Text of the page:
The use of filters is a common way to prevent the autofluorescence of chlorophyll from impeding observation of plant cells.
As mentioned earlier, the autofluorescence of chlorophyll is emitted in a wavelength range that peaks at 680 nm. Fluorescence observation can be achieved by using a fluorescence filter set suited for the wavelength band to eliminate light with a wavelength around 680 nm to ensure successful fluorescence observation free from effects of autofluorescence, such as fluorescence blurring.
If the wavelength of autofluorescence that is causing the fluorescence blurring cannot be identified, or it does not have unique wavelength characteristics, first you should find the wavelength range to cut out autofluorescence by testing different wavelengths using a standard fluorescence filter and then use an appropriate filter to facilitate the observation of the target substance.

Challenges and needs in plant observation

Eliminating autofluorescence-derived blurring using a filter requires time and effort to identify the autofluorescence wavelengths to be eliminated and the filters that correspond to them. When observing a plant’s intracellular structures, in some cases you might prepare specimens by dissecting organs and thinly slicing tissues into sections. Specimen preparation such as this requires advanced technical skills and experience. Additionally, the application of mechanical force on the plant while preparing sections poses a concern for causing unintended reactions.
Conventionally, it is also difficult to analyze and evaluate intrinsically three-dimensional structures from two-dimensional images of tissue sections. In short, the two major challenges and needs in the study of plants are to be able to selectively observe the target cells and tissues with clear, fluorescence blur-free images and to be able to accurately and efficiently observe three-dimensional structures.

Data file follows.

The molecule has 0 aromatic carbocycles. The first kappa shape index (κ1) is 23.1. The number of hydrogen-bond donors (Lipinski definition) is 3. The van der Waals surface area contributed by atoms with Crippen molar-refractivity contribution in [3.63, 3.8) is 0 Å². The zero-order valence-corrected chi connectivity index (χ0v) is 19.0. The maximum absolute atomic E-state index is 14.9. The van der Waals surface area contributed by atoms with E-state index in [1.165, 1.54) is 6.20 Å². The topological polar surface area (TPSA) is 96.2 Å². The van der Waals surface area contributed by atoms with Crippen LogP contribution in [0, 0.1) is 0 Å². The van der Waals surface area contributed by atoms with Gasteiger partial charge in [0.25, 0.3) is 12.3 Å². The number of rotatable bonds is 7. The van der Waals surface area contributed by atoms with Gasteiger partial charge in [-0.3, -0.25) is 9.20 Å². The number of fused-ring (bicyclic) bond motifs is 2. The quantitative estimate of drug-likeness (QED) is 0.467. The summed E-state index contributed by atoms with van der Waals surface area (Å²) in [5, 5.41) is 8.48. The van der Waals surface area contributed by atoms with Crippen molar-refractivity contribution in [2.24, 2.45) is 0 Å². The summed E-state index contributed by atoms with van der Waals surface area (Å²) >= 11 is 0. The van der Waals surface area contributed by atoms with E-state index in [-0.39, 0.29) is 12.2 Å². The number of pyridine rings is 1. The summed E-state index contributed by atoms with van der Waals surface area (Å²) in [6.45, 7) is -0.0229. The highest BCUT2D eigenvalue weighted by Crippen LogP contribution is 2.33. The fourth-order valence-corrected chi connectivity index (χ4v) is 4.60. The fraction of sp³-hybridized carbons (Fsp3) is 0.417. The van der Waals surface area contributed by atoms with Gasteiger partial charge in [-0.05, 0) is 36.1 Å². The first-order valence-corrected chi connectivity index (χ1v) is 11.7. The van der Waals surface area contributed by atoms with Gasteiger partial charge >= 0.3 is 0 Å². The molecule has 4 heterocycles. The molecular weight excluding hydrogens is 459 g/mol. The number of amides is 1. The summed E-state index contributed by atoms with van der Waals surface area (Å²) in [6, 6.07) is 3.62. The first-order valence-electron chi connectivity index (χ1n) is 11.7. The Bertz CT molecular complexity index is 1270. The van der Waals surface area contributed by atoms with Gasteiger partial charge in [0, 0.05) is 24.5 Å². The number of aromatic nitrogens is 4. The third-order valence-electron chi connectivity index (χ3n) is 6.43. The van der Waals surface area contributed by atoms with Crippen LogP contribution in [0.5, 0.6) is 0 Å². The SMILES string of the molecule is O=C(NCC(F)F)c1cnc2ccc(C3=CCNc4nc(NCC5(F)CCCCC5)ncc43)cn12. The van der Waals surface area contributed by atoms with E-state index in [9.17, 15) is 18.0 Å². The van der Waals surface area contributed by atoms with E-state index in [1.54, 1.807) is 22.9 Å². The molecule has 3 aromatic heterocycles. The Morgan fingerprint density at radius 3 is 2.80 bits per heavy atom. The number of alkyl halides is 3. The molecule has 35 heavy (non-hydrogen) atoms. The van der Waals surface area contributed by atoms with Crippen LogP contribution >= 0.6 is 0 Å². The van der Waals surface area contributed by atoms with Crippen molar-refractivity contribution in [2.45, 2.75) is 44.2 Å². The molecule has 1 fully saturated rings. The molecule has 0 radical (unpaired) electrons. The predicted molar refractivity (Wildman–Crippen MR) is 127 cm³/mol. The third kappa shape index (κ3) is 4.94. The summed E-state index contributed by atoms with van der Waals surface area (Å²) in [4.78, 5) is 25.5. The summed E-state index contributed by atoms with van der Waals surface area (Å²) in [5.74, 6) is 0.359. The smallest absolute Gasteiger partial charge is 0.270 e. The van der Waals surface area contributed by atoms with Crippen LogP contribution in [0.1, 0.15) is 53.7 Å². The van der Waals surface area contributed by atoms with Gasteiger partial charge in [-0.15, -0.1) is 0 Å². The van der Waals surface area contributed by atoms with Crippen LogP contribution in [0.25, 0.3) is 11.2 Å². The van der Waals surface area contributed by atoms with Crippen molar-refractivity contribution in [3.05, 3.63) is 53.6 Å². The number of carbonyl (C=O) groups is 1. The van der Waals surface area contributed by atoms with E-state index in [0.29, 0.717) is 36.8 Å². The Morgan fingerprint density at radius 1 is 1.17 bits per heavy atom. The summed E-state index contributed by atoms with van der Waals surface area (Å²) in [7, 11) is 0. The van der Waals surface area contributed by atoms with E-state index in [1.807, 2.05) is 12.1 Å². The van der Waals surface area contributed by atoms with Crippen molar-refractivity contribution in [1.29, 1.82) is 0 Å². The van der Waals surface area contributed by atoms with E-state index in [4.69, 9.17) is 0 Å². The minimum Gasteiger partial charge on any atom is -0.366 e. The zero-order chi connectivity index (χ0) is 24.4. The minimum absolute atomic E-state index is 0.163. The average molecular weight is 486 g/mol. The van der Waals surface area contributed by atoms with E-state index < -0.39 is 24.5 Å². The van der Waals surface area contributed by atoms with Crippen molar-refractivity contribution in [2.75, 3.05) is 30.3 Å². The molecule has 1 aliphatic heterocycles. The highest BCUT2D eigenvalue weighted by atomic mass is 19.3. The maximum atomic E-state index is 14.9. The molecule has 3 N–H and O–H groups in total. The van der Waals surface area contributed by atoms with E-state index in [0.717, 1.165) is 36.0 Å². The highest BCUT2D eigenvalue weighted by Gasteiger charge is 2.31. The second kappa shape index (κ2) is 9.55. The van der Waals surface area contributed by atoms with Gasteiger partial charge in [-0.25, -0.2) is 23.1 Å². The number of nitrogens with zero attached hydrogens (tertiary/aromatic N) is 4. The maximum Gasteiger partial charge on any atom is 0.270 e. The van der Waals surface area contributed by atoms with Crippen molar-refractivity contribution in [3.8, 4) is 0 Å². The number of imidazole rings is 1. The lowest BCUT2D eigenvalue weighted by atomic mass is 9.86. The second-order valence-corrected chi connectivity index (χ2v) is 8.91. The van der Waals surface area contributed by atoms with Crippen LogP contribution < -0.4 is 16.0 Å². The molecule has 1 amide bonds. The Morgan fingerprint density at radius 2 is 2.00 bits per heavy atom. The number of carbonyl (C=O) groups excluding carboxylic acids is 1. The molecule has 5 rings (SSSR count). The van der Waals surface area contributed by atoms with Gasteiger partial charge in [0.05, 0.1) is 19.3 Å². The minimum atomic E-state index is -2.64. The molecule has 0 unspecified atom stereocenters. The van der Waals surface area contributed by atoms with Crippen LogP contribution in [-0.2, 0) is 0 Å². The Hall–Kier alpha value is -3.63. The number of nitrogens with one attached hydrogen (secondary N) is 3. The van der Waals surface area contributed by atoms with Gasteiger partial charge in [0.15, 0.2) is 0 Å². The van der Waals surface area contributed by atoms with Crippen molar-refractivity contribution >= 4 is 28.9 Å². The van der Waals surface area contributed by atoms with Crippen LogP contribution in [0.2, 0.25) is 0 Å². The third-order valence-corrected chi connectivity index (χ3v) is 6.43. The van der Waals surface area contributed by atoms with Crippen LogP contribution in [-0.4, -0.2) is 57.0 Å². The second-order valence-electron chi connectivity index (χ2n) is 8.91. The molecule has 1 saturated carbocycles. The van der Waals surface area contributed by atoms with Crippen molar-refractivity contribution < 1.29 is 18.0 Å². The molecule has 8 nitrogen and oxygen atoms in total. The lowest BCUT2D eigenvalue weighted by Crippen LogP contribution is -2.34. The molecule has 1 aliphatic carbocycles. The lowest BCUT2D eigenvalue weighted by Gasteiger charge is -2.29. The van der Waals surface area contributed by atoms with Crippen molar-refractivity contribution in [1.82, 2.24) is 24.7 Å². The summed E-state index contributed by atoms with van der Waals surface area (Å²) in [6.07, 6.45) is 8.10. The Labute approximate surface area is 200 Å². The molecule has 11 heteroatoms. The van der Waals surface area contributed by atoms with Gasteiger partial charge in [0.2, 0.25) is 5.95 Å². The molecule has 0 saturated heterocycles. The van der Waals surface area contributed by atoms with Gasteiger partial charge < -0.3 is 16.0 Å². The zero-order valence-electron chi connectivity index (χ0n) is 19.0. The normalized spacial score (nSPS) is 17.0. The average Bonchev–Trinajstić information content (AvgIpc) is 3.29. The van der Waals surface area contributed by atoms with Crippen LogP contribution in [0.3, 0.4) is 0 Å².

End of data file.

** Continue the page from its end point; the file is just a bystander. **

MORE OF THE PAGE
Capturing clear images without fluorescence blurring

Our latest fluorescence microscope can provide clear images with no fluorescence blurring caused by autofluorescence, and can also easily and quicky respond to different requirements and needs, such as three-dimensional observations. The following explains how this is achieved using an example of observation images of a potato plant as a case study.

Clear, fully focused images without fluorescence blurring

KEYENCE’s BZ-X800 All-in-One Fluorescence Microscope is equipped with the Sectioning function, which helps eliminate fluorescence blurring optically without the use of lasers and easily captures clear images.